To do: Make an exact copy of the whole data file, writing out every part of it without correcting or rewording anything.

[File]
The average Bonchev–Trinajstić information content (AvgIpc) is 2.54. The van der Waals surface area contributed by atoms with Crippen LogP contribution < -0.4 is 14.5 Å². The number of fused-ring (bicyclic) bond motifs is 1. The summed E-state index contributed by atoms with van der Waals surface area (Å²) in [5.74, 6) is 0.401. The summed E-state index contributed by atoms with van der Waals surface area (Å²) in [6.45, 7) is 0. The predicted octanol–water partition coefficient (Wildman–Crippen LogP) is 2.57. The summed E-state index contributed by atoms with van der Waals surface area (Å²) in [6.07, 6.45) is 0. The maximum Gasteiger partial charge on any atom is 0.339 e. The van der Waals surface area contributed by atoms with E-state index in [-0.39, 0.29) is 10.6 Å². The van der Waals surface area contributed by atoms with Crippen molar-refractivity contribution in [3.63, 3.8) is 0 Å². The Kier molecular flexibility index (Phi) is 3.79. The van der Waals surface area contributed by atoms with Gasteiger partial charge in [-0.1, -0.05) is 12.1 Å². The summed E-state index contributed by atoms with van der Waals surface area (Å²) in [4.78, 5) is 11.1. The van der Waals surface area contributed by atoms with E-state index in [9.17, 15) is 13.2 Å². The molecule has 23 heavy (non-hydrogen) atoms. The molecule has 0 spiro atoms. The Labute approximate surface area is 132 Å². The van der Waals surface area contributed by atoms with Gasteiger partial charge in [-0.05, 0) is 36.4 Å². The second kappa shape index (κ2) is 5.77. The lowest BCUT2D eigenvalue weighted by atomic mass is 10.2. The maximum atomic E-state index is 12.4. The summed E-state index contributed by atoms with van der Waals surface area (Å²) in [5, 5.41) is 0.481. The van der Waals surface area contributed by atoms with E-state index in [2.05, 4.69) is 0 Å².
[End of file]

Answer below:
The average Bonchev–Trinajstić information content (AvgIpc) is 2.54. The van der Waals surface area contributed by atoms with Crippen LogP contribution < -0.4 is 14.5 Å². The number of fused-ring (bicyclic) bond motifs is 1. The summed E-state index contributed by atoms with van der Waals surface area (Å²) in [5.74, 6) is 0.401. The summed E-state index contributed by atoms with van der Waals surface area (Å²) in [6.45, 7) is 0. The predicted octanol–water partition coefficient (Wildman–Crippen LogP) is 2.57. The summed E-state index contributed by atoms with van der Waals surface area (Å²) in [6.07, 6.45) is 0. The maximum Gasteiger partial charge on any atom is 0.339 e. The van der Waals surface area contributed by atoms with E-state index in [-0.39, 0.29) is 10.6 Å². The van der Waals surface area contributed by atoms with Crippen molar-refractivity contribution in [3.63, 3.8) is 0 Å². The Kier molecular flexibility index (Phi) is 3.79. The van der Waals surface area contributed by atoms with Gasteiger partial charge in [-0.1, -0.05) is 12.1 Å². The summed E-state index contributed by atoms with van der Waals surface area (Å²) in [4.78, 5) is 11.1. The van der Waals surface area contributed by atoms with E-state index in [9.17, 15) is 13.2 Å². The molecule has 23 heavy (non-hydrogen) atoms. The molecule has 0 spiro atoms. The Labute approximate surface area is 132 Å². The van der Waals surface area contributed by atoms with Gasteiger partial charge in [-0.05, 0) is 36.4 Å². The second kappa shape index (κ2) is 5.77. The lowest BCUT2D eigenvalue weighted by atomic mass is 10.2. The maximum atomic E-state index is 12.4. The summed E-state index contributed by atoms with van der Waals surface area (Å²) in [5, 5.41) is 0.481. The van der Waals surface area contributed by atoms with E-state index in [2.05, 4.69) is 0 Å².